If you listened to MP3 back in the late 90s, there are good chances that you used Winamp to manage your playlist. We were huge Winamp fan boys and so very proud of our 128bit and 64bit MP3 collection back then. After being launched in 1997, the versatile media player quickly became a popular choice among the geeks and gamers. People who used to share digital music through various forums like Napster, Kazaa and Gnutella preferred the MP3 format and Winamp was the best media player for playing MP3 tracks. The software was praised for its modular design, small memory usage and speedy performance. You may get the picture by comparing Winamp with Chrome and Windows Media Player with Firefox or Opera. AOL bought the parenting company of the media player, Nullsoft in June 1999. However, earlier this week, AOL declared that they will shut down the development and web services of Winamp on the 20th December.
Problems after Acquisition
Problems started immediately after the acquisition. Since AOL bought Nullsoft, the advancement of Winamp became slower; the once-leading media player lost the innovative edge. Former employees always thought that the software deserves better position. Rob Lord, the first GM and the very first employee of the company, thinks Winamp could have been in the position of iTunes. He blames the mismanagement of AOL which started right after the acquisition. Another veteran, Justin Frankel thinks the situation will turn around. He blamed the internal politics of AOL for not yielding anything hopeful for the software. Frankel resigned in 2004 after having some never-disclosed issues with the parent company.
Despite all these mishaps, AOL continued updating Winamp. The first Android app was released in 2010, followed by the Mac version in 2011. Surprisingly, AOL still generated profits from the software. Though the company has declined to provide any official figure, former employees reckon the figure to be more than $6 million annually. It is estimated that the media player is being used by millions of users worldwide.
The Early Days
Like most businesses, Winamp was created in order to address a specific problem. While compressed music was gaining rapid popularity among the ordinary users, playing this music was very difficult. The German inventors of the MP3 format released the first encoder in 1994. Initially, it was pretty tough to share and find the MP3 music for ordinary users. At that time, Frankel wanted to develop a reliable, enjoyable way of listening MP3s.
Windows Advanced Multimedia Products (WinAMP) was released on April 21, 1997. Nullsoft, its parent company was formed the next year and the software became a shareware. Though we tend to think people do not pay for shareware, this was not the fact for Winamp. While all the features were available for everyone whether they paid or not, the media player easily generated more than $100,000 a month. People actually paid for subscriber options such as faster CD burning speeds!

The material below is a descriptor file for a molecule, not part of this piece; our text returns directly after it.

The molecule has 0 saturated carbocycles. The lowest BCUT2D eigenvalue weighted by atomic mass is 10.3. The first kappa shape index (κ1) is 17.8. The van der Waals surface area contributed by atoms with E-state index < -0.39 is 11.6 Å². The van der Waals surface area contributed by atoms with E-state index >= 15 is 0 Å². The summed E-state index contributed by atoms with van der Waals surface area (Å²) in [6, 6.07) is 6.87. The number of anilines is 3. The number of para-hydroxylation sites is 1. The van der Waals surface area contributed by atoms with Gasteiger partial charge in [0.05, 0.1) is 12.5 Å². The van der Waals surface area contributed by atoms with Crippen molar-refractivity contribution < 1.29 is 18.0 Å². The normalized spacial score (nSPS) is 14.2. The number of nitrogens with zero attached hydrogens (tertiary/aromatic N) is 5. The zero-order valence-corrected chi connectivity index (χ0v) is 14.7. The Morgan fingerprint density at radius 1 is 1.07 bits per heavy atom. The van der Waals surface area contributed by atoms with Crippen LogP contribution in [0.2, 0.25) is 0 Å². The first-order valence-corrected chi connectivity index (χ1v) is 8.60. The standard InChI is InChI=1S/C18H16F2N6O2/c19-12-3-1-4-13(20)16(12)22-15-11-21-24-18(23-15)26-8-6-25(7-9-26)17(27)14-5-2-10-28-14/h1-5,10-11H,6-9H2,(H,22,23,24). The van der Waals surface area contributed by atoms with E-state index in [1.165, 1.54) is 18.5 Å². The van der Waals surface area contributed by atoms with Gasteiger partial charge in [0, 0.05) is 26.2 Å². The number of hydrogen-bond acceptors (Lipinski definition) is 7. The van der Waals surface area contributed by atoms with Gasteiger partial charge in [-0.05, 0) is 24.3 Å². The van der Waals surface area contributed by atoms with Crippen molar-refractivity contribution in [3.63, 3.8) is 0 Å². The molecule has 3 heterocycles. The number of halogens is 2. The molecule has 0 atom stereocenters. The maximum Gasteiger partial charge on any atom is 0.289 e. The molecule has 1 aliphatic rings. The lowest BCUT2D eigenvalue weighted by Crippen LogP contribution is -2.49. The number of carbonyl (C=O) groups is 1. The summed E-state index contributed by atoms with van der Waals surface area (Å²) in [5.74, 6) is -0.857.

While Winamp was not the first MP3 player, it was certainly the most user-friendly and most attractive at that time. The only other options for listening to MP3s were to use RealPlayer or Windows Media Player. None of these players were able to build playlists, provide custom skins or visualizations, while Winamp did all of these with efficient programming. This fact is still valid. While the Mac version of iTunes is 170MB, Winamp for Mac is only 4.2MB. However, since AOL acquired the company, the development and innovation slowed down.
The iPod Issue
Other than the acquisition, there was another major issue which played a vital role in the decline of Winamp. It was the iPod, which appeared by late 2001. During the inauguration of the product, Steve Jobs himself stated that all the other MP3 players ‘sucks’. More than a million iPods were sold by 2003. Subsequently, the iTunes Music Store was launched. Most of iPod’s initial customers were driven from Winamp’s user base. While iPod kept improving and providing new features, Winamp was confined within the political decision making process of AOL.
Winamp 5 was released on December 2003. Frankel resigned the following month. A senior technical manager of AOL, Ben London took his place. No new versions were released during the next three months. London also agreed that there were no long-term vision for the software. In 2007, the ten year anniversary version of Winamp was released. Currently, none of the original employees of Winamp are with AOL. All of them moved to music or tech companies elsewhere.
A report on TechCrunch revealed that AOL is trying to sell ShoutCast and Winamp to Microsoft. But the question is why Microsoft would want to add another media player when it already has a renowned one along with the latest Xbox. Analysts are considering ShoutCast as the deal sweetener here. The ShoutCast service portal includes more than 50,000 radio stations from all over the world. Microsoft could add this area into its Xbox platform, which currently lacks this option. Nonetheless, it does not matter whether Microsoft acquires it or not, it is clear that the golden days of Winamp are over. Looking back, Winamp isn’t dying this 20th December 2013, Winamp stopped whipping the llama’s ass when AOL acquired it.